07 Jan: Science News Briefs from around the World: January 2023

Credit: NASAAdvertisement CANADA Narwhals seem to be migrating later every year as ice-coverage patterns change in Arctic waters. The unicornlike whales were thought to be particularly vulnerable to climate change because of their 100-year life spans and slow evolution, so this behavioral shift bodes well for their adaptability. MALDIVES Researchers have identified a new type of ecosystem, which they have named the “trapping zone,” in the Indian Ocean. In it, swarms of tiny traveling animals get stuck among rocks and reefs, becoming easy prey for sharks and other large predators. PAPUA NEW GUINEA Scientists found evidence that a giant kangaroo species that walked on all fours lived in New Guinea until 20,000 years ago, thousands of years after most megafauna went extinct in neighboring Australia. The researchers suspect giant mammals lasted longer on the island because far fewer humans lived there. SAUDI ARABIA Drone footage suggests the Saudi government has begun constructing a city that officials have claimed will be 105 miles long and 0.1 mile wide—and enclosed within giant mirrors to blend with the landscape. The city is designed to be traversable by foot or rail, with a low carbon footprint. SPAIN Neandertal teeth recovered from Gabasa indicate these ancient human relatives were primarily carnivores. The teeth have low zinc 66, consistent with a meaty diet—which challenges prior work suggesting Neandertals were more omnivorous. ZAMBIA A study of chimpanzees at the Chimfunshi Wildlife Orphanage Trust shows the animals instinctively synchronize their steps when walking next to each other. This behavior is also seen in humans, suggesting that the unthinking coordination of basic motions is a shared ancestral trait. This article was originally published with the title “Quick Hits” in Scientific American 328, 1, 20 (January 2023)doi:10.1038/scientificamerican0123-20aABOUT THE AUTHOR(S)Daniel Leonard is a freelance science journalist and current Scientific American editorial intern whose work focuses on space, tech and natural history. Follow Leonard on Twitter @dalorleonRecent Articles by Daniel LeonardBacteria and Fungi Can ‘Walk’ across the Surface of Our TeethScience News Briefs from around the World: December 2022Ancient Sawfish Help to Illuminate Our Teeth’s Scaly Origins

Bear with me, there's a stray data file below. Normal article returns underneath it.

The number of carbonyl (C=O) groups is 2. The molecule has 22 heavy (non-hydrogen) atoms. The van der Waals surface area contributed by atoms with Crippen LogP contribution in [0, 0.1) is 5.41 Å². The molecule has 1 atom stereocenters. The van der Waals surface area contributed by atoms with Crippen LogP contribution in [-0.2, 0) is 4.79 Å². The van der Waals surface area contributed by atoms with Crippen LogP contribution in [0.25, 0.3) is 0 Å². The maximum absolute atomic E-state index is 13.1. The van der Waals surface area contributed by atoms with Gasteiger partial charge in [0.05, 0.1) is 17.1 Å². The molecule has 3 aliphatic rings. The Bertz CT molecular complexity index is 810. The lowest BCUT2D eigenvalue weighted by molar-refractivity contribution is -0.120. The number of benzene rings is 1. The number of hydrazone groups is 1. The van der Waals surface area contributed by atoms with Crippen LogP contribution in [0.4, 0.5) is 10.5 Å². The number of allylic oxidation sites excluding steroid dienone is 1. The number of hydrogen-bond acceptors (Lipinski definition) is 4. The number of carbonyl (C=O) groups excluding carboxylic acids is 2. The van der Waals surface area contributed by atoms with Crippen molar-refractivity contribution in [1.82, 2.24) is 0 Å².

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04 Aug: Plastic-Free Sporting Events

An article in Beverage Industry reported that in 2020 sports drink sales in the U.S. alone were more than $7 billion. When you factor in that the major sports drink brands are sold in more than 80 countries worldwide, that equates to a lot of single-use plastic bottles that have the potential to end up in waterways and oceans.

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04 Aug: Every Action Makes A Difference

When it comes to protecting our waterways and oceans, one of the worst things people can do is believe that their actions don’t matter. Sometimes, it’s easy to understand how people can feel this way when the problems we’re facing are so large, or seem so far away.